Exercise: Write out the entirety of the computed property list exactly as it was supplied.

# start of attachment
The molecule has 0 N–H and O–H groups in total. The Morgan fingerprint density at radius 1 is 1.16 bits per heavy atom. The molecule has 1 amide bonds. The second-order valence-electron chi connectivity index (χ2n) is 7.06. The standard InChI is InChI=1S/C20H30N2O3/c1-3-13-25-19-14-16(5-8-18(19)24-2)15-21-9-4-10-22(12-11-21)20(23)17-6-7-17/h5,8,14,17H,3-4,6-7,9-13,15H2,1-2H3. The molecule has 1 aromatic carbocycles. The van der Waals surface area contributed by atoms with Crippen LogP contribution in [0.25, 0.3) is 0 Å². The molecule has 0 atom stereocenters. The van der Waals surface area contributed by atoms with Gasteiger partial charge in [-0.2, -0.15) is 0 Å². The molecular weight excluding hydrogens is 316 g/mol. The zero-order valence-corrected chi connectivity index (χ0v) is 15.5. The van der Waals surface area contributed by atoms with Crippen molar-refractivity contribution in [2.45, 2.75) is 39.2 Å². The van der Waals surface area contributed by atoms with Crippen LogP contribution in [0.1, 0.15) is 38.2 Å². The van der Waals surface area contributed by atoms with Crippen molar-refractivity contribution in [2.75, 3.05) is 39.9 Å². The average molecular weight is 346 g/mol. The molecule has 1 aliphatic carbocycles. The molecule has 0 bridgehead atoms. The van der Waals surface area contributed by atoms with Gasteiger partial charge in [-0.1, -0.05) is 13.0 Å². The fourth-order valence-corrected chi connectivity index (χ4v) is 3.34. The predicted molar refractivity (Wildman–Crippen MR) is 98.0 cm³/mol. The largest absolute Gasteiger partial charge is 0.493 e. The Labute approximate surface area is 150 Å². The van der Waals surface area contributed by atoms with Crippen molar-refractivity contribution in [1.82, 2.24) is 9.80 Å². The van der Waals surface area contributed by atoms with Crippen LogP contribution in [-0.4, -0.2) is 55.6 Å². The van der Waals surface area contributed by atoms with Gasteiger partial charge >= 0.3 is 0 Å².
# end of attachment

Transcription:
The molecule has 0 N–H and O–H groups in total. The Morgan fingerprint density at radius 1 is 1.16 bits per heavy atom. The molecule has 1 amide bonds. The second-order valence-electron chi connectivity index (χ2n) is 7.06. The standard InChI is InChI=1S/C20H30N2O3/c1-3-13-25-19-14-16(5-8-18(19)24-2)15-21-9-4-10-22(12-11-21)20(23)17-6-7-17/h5,8,14,17H,3-4,6-7,9-13,15H2,1-2H3. The molecule has 1 aromatic carbocycles. The van der Waals surface area contributed by atoms with Crippen LogP contribution in [0.25, 0.3) is 0 Å². The molecule has 0 atom stereocenters. The van der Waals surface area contributed by atoms with Gasteiger partial charge in [-0.2, -0.15) is 0 Å². The molecular weight excluding hydrogens is 316 g/mol. The zero-order valence-corrected chi connectivity index (χ0v) is 15.5. The van der Waals surface area contributed by atoms with Crippen molar-refractivity contribution in [2.45, 2.75) is 39.2 Å². The van der Waals surface area contributed by atoms with Crippen LogP contribution in [0.1, 0.15) is 38.2 Å². The van der Waals surface area contributed by atoms with Crippen molar-refractivity contribution in [2.75, 3.05) is 39.9 Å². The average molecular weight is 346 g/mol. The molecule has 1 aliphatic carbocycles. The molecule has 0 bridgehead atoms. The van der Waals surface area contributed by atoms with Gasteiger partial charge in [-0.1, -0.05) is 13.0 Å². The fourth-order valence-corrected chi connectivity index (χ4v) is 3.34. The predicted molar refractivity (Wildman–Crippen MR) is 98.0 cm³/mol. The largest absolute Gasteiger partial charge is 0.493 e. The Labute approximate surface area is 150 Å². The van der Waals surface area contributed by atoms with Crippen molar-refractivity contribution in [1.82, 2.24) is 9.80 Å². The van der Waals surface area contributed by atoms with Crippen LogP contribution in [-0.4, -0.2) is 55.6 Å². The van der Waals surface area contributed by atoms with Gasteiger partial charge >= 0.3 is 0 Å².